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1. Overview

When caching in Redis, it can be useful to clear the whole cache when it becomes invalid.

In this short tutorial, we'll learn how to delete all the keys present in Redis, both in specific databases, and across all databases.

First, we'll look at the command line. Then, we'll see how to accomplish the same thing using the APIs and the Java client.

2. Redis Commands

Let's start with the Redis commands to delete everything.

There are two major commands to delete the keys present in Redis: FLUSHDB and FLUSHALL. We can use the Redis CLI to execute these commands.

The FLUSHDB command deletes the keys in a database. And the FLUSHALL command deletes all keys in all databases.

We can execute these operations in a background thread using the ASYNC option. This is useful if the flush takes a long time, as making the command ASYNC stops it from blocking until its complete.

We should note that the ASYNC option is available from Redis 4.0.0.

3. Delete Using the Java Client

Now let's try to delete the keys using the Java client.

We'll make use of an embedded Redis server and see how to clear keys.

3.1. Clearing a Single Database

Let's put some data into a database, and then clear it. We'll then persist and flush the database using the flushdb method.

We interact with our server through the RedisCallback interface:

ValueOperations<String, String> simpleValues = flushRedisTemplate.opsForValue();
String key = "key";
String value = "value";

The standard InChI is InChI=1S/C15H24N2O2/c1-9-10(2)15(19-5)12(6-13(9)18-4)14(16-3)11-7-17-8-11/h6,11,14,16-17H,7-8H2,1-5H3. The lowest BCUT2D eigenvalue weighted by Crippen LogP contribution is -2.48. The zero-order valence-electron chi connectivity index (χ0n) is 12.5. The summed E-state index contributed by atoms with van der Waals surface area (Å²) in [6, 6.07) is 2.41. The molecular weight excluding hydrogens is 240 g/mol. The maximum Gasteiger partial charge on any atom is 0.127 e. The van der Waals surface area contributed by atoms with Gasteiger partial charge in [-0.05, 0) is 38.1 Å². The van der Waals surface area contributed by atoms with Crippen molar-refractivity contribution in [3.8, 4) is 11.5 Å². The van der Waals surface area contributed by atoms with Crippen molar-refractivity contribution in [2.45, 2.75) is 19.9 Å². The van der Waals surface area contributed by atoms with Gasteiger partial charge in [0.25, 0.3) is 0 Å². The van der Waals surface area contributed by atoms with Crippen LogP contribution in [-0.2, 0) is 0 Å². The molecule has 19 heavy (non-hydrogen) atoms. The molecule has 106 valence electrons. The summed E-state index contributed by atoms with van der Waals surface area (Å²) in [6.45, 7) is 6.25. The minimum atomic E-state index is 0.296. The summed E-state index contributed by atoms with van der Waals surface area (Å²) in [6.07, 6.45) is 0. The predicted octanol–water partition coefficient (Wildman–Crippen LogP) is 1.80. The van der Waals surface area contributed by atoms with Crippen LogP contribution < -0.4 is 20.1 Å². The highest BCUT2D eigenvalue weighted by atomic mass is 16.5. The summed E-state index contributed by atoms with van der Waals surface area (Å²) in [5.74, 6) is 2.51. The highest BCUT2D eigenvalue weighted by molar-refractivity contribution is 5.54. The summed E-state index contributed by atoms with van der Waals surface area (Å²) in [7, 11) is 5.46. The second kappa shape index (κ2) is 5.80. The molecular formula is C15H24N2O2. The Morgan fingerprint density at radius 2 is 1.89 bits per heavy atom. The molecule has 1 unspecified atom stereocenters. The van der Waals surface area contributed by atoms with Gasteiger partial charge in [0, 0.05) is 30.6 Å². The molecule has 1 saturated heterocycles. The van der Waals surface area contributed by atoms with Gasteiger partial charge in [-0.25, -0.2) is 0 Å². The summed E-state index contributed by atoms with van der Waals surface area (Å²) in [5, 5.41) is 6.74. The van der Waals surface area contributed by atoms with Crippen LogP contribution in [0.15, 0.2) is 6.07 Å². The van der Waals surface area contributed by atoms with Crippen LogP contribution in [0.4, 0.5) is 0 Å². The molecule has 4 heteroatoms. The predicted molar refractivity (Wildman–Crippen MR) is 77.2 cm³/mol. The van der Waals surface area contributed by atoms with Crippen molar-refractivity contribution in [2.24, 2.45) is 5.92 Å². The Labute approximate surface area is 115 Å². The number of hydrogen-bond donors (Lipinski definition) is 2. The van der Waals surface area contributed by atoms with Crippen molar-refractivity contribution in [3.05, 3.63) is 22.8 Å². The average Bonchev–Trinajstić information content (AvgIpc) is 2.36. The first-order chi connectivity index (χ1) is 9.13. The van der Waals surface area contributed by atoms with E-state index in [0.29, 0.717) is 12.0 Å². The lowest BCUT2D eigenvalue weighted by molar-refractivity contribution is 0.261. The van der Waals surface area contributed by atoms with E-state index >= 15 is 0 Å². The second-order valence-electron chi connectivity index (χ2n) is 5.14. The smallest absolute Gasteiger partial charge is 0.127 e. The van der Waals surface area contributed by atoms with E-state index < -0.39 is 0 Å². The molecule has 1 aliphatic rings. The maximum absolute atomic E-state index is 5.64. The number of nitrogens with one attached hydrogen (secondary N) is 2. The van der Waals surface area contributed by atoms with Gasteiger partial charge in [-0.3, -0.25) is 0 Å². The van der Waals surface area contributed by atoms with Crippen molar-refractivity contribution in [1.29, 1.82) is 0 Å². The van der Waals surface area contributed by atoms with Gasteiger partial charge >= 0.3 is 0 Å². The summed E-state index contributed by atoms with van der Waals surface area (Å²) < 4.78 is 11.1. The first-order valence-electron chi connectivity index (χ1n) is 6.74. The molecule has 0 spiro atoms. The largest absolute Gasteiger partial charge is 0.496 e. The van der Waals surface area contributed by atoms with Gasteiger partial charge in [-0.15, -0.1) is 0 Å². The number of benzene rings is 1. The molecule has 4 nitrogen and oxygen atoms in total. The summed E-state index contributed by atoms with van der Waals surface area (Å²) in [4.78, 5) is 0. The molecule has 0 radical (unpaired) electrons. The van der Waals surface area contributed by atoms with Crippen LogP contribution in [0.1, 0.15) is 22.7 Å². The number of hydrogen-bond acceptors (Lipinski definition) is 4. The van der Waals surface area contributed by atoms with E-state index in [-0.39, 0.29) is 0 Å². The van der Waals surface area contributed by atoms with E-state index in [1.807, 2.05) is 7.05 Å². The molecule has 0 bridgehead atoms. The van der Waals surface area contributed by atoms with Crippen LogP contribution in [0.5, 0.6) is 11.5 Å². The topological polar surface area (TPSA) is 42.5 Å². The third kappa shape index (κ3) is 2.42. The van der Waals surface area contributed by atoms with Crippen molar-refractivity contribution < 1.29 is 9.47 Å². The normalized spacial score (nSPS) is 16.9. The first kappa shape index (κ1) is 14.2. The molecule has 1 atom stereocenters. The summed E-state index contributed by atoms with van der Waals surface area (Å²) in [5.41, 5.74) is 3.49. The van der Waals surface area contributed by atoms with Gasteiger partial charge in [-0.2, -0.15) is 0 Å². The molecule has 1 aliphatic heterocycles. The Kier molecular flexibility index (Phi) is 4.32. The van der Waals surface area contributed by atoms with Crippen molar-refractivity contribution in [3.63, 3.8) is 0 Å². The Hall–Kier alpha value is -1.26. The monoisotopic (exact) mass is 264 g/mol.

simpleValues.set(key, value);
assertThat(simpleValues.get(key)).isEqualTo(value);

flushRedisTemplate.execute(new RedisCallback<Void>() {
    @Override
    public Void doInRedis(RedisConnection connection) throws DataAccessException {
        connection.flushDb();
        return null;
    }
}

assertThat(simpleValues.get(key)).isNull();

First, we used set to add a key to our database.

Then we used the flushRedisTemplate and called flushdb within the callback to clear the database.

Finally, after clearing the database, attempting to retrieve the value for the key returned null.

3.2. Clearing All Databases

In order to clear all the databases, we use the above technique with the flushAll method:

public Void doInRedis(RedisConnection connection) throws DataAccessException {
    connection.flushAll();
    return null;
}

4. Time Complexity

Redis is a fast data store which scales well. However, flush operations can take longer when there is more data.

The time complexity of the FLUSHDB operation is O(N), where N is the number of keys in the database. If we use the FLUSHALL command, the time complexity is again O(N), but here, N is the number of keys in all the databases.

5. Conclusion

In this tutorial, we learned how to delete everything in Redis using the command line and the Java client.

As always, the source code for this article is available over on GitHub.

Persistence bottom

I just announced the new Learn Spring course, focused on the fundamentals of Spring 5 and Spring Boot 2:

>> CHECK OUT THE COURSE

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